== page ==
Avalon: A maze of grace

Thursday 1st October 1998

They've been on the road almost continually since 1995 yet found time to record one of the catchiest pop albums of the era. Tony Cummings caught up with America's AVALON.

Avalon
Avalon

One of the snappiest, poppiest, most hook-laden collections of Christian pop tunes recently made it to number one in the US Christian music charts. The album in question was 'A Maze Of Grace', the second album for Avalon. None of the fresh-faced foursome had dreams of following a professional singing group. For Jody McBrayer, his career as a singer came into focus only after a broken ankle ended his aspirations of playing professional tennis. Nikki Hassman prepared to be a gymnast for nine gruelling years, enduring daily five-hour practices and moving away from home when she was 12 to train for a berth on a future Olympic team. Only when she let go of her dreams of gymnastics glory at age 15 did her singing bear fruit. Michael Passons joined Avalon harbouring doubts about how he would be able to further develop his passion for solo ministry and piano playing. And now, after two years of constant touring. Janna Potter battled insomnia and fatigue the week of this interview, forcing her to wonder if she had the strength to climb onstage for one more show.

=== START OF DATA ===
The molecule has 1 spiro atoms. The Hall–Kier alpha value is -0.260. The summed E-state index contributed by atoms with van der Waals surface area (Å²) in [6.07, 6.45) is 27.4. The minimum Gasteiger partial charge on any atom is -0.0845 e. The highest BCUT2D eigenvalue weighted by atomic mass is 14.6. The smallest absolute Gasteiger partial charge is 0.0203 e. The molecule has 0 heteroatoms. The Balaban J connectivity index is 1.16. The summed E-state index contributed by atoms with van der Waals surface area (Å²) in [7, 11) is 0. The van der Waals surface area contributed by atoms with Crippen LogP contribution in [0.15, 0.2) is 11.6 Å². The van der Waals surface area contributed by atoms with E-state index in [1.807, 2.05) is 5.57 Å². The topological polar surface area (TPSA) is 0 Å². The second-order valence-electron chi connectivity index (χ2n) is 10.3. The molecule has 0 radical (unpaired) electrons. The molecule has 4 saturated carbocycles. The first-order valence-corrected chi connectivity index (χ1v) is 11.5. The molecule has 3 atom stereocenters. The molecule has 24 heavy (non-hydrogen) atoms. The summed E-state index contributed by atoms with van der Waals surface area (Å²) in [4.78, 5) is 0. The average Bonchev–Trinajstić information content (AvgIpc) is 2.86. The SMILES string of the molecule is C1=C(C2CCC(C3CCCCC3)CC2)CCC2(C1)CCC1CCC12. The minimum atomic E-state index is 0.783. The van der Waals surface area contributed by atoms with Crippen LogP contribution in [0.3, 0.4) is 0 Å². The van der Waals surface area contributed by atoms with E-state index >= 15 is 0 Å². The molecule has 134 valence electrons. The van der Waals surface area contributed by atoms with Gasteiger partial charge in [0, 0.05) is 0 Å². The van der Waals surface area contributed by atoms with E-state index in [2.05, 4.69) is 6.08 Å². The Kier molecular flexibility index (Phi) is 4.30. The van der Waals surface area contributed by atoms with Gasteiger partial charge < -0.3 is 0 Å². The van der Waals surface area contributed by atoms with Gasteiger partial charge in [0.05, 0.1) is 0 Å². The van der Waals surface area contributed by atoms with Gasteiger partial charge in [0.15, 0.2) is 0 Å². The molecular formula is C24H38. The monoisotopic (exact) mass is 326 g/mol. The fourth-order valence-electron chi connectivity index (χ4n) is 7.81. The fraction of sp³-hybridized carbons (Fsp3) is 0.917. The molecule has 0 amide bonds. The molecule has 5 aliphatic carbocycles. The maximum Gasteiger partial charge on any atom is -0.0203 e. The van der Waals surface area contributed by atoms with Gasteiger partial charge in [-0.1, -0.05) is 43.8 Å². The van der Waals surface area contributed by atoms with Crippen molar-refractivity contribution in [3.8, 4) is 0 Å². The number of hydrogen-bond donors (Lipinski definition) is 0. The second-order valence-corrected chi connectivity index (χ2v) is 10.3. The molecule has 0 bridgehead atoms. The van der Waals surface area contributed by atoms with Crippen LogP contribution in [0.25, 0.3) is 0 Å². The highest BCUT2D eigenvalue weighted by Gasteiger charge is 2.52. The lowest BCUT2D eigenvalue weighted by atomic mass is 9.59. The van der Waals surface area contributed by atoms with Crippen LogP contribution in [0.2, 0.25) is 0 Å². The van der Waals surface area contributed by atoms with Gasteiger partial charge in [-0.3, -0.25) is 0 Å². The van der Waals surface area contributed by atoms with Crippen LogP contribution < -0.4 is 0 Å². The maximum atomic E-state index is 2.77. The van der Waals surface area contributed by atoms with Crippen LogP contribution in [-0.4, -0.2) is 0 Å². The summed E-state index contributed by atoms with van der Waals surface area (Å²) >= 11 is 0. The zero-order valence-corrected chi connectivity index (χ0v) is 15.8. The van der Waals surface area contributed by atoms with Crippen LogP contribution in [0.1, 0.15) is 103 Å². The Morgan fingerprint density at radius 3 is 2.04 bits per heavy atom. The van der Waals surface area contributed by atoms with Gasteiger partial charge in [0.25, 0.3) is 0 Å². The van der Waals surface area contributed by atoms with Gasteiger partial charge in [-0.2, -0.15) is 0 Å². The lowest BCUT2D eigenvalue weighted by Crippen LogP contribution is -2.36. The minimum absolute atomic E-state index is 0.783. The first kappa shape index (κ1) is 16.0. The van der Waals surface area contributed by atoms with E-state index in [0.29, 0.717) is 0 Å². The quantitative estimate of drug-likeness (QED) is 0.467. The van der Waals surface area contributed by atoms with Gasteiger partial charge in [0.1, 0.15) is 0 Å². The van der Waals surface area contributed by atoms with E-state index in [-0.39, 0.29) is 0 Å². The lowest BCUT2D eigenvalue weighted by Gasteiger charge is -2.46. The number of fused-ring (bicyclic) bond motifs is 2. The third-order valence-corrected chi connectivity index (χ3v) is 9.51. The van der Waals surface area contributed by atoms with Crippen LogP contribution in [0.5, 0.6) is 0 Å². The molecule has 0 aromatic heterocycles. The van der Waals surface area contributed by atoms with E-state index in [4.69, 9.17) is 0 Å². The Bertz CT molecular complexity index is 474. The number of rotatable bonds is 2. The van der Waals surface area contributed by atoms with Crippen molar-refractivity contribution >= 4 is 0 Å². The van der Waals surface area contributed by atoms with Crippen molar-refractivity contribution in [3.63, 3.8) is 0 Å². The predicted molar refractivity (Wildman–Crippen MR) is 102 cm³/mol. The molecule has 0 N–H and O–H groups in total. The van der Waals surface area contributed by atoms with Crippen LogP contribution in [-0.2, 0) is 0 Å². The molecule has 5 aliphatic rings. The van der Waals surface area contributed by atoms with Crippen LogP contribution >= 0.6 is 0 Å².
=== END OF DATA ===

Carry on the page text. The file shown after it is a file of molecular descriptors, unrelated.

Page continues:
But God is faithful, stresses Jody. Even with the foursome's gruelling touring schedule - they've been on the road practically non-stop since the group's inception in 1995 - they're able to say that God has strengthened and encouraged them when they've felt frail.

"God has been faithful in supplying us with what we need to survive our touring schedule." Jody says. "This past week has been tough for Janna; she was at the point where she said, 'I don't think I'm going to be able to do this tour.1 She wasn't sleeping well. After a while you have to say, 'I'm not giving it my all, and I'm not giving my 100 per cent.' That's really hard for us because all four of us are perfectionists."

They all know about each other's idiosyncrasies. "It's a relationship, like being married to three other people," Jody says. "You glean the great things from each other and you try to buff out the rough edges. We have our disagreements, but that's what makes it healthy and real."